Squid Game: what parents need to know about the hot Netflix series

The Netflix series Squid Game from South Korea is currently the topic of conversation in the media and on many schoolyards. Many parents are worried about the violent plot, which apparently also encourages imitation.

What is Squid Game about?

Almost 500 people, who are on the brink of their existence with high gambling debts, are invited to compete against each other in seemingly harmless children's games. The prize money at stake is a staggering 33 million euros. The crux of the matter is that whoever loses is not only eliminated, but executed in cold blood.

According to Netflix, the 9-part series is now the most successful Netflix series of all time. After just under a month since its premiere on September 17, the series has reached 111 million viewers in over 90 countries. The reason for this, apart from the basic hype about Korean culture(K-pop), is probably the perfectly staged imagery and the simple-to-understand but nevertheless multi-layered socio-critical plot.

What fascinates children and young people about violent series?

Netflix officially recommends the series Squid Game for ages 16 and up. However, experience shows that this and other violent media content is often consumed by much younger children and young people. There are essentially two motives behind this:

  • The emotional "kick" and the crossing of boundaries:
    People want to experience something exciting. The desire for distraction, protest and demarcation plays a central role.
  • The shared existence of extreme situations: 
    Watching the videos becomes a communal experience. Particularly extreme content also makes a good topic of conversation in the group or is used for recognition (being able to have a say). This also includes sending shocking videos to younger classmates as a kind of test of courage.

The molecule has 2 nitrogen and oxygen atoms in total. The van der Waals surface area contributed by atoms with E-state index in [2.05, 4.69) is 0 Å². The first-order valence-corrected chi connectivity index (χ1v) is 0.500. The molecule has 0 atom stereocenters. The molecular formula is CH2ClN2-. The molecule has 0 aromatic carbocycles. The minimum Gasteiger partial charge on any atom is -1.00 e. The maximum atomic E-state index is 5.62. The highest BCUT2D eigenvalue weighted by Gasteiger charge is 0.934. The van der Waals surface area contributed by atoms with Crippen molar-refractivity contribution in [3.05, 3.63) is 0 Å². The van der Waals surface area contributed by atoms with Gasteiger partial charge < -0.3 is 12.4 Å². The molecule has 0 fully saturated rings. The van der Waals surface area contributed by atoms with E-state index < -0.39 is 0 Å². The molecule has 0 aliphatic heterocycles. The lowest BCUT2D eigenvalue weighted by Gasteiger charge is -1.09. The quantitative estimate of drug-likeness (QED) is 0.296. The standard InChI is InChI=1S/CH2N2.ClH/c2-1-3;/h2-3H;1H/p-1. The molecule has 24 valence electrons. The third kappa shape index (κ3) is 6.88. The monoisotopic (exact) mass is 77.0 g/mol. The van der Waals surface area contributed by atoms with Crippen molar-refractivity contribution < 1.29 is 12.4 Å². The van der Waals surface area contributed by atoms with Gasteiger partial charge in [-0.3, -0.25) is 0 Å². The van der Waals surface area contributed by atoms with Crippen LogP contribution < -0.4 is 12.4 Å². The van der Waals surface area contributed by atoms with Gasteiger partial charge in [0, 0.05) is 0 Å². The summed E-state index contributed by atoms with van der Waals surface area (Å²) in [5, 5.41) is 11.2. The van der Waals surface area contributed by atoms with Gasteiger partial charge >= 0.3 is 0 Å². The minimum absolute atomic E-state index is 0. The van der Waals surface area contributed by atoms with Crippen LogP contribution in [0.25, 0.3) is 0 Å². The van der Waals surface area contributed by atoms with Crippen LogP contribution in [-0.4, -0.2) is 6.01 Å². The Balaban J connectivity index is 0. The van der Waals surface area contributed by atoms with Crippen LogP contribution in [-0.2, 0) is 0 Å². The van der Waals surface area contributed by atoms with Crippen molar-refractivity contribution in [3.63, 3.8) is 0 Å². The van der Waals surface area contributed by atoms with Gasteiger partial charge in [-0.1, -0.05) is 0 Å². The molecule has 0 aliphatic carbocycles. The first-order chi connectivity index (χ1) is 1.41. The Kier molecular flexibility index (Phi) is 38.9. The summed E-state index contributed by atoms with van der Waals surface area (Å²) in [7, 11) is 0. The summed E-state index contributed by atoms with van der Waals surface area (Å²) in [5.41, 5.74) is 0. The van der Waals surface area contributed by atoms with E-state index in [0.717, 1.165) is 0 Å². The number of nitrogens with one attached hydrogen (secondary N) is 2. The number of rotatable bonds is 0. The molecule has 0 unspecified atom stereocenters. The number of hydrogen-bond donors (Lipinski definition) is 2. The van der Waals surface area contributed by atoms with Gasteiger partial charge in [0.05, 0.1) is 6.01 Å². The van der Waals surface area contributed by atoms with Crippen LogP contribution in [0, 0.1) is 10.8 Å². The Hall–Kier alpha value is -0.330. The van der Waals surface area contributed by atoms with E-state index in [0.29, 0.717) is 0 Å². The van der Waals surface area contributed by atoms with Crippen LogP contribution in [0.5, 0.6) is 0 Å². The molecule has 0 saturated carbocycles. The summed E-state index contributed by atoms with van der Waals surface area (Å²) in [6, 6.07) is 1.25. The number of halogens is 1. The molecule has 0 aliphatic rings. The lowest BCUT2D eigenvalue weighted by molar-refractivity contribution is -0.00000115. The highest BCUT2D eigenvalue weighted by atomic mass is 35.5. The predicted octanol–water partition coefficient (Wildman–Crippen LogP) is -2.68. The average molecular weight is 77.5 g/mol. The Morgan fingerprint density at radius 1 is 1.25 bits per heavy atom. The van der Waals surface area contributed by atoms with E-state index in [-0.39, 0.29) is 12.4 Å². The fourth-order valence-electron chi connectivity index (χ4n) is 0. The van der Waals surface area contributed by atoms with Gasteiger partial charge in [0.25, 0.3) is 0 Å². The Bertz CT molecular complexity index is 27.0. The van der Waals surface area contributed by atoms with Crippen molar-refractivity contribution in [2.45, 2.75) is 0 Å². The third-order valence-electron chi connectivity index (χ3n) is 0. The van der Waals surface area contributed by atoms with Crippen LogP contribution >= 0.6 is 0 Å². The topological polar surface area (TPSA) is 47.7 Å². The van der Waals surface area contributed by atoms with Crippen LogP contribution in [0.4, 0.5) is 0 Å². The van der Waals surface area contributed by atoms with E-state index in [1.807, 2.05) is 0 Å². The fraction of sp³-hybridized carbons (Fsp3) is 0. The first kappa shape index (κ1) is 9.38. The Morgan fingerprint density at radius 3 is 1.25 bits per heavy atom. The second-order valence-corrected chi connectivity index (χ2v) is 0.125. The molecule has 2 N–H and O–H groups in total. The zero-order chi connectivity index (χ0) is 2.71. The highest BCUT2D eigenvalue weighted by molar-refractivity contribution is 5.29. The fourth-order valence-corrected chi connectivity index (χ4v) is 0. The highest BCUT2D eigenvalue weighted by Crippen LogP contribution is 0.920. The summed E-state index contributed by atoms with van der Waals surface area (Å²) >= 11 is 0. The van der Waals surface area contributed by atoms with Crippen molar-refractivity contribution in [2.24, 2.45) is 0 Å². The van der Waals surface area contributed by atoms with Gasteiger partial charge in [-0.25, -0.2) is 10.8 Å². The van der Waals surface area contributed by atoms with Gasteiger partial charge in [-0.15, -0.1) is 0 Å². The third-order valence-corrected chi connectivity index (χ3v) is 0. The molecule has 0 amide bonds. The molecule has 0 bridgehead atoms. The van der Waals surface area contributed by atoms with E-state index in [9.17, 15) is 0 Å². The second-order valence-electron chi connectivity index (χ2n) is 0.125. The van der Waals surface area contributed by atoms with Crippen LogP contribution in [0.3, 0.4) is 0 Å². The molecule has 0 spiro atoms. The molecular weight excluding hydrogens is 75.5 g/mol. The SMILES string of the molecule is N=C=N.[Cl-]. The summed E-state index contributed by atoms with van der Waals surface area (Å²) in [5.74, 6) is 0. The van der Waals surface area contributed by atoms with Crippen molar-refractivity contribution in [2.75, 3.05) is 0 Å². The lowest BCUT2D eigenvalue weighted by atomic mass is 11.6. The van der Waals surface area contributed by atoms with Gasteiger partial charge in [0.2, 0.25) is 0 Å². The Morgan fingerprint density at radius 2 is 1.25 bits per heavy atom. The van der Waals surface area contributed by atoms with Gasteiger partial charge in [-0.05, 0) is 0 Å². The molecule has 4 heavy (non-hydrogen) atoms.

How can I protect my child?

Don't be afraid - a violent series alone will certainly not make a child violent!

If you don't like the content, but your child is fascinated by it, a pure ban is usually useless - especially if series like Squid Game already occupy the whole class. Talk to your child and have them explain the series to you. Explain your concerns and worries. A good basis for conversation is the most important thing here! Children who engage in such violent content out of peer pressure are happy when parents vehemently intervene and ban series watching. When children replay Squid Game games in the schoolyard, they should leave out physical violence or punishment.

Set up a separate kids account on Netflix and determine what content your child can access. Again, talk to your child, take his or her fears seriously, and together come up with strategies to manage them, e.g., put the device away, do other activities together, etc..

There are increasing reports in the press that the series has led to violent confrontations among schoolchildren. With some of these media reports, you should critically question by whom and with what aim the content was published. Sometimes it is so-called clickbaiting, i.e. particularly lurid headlines about a hype, which are supposed to entice readers to click on it and open the article.

This text is based on an article by our partner saferinternet.at.

Teaching unit for educational professionals

Address the topic of challenges with our new teaching unit. This exercise on the assessment of different challenges gives the opportunity to discuss the problematic aspects of such games as Squid Game.

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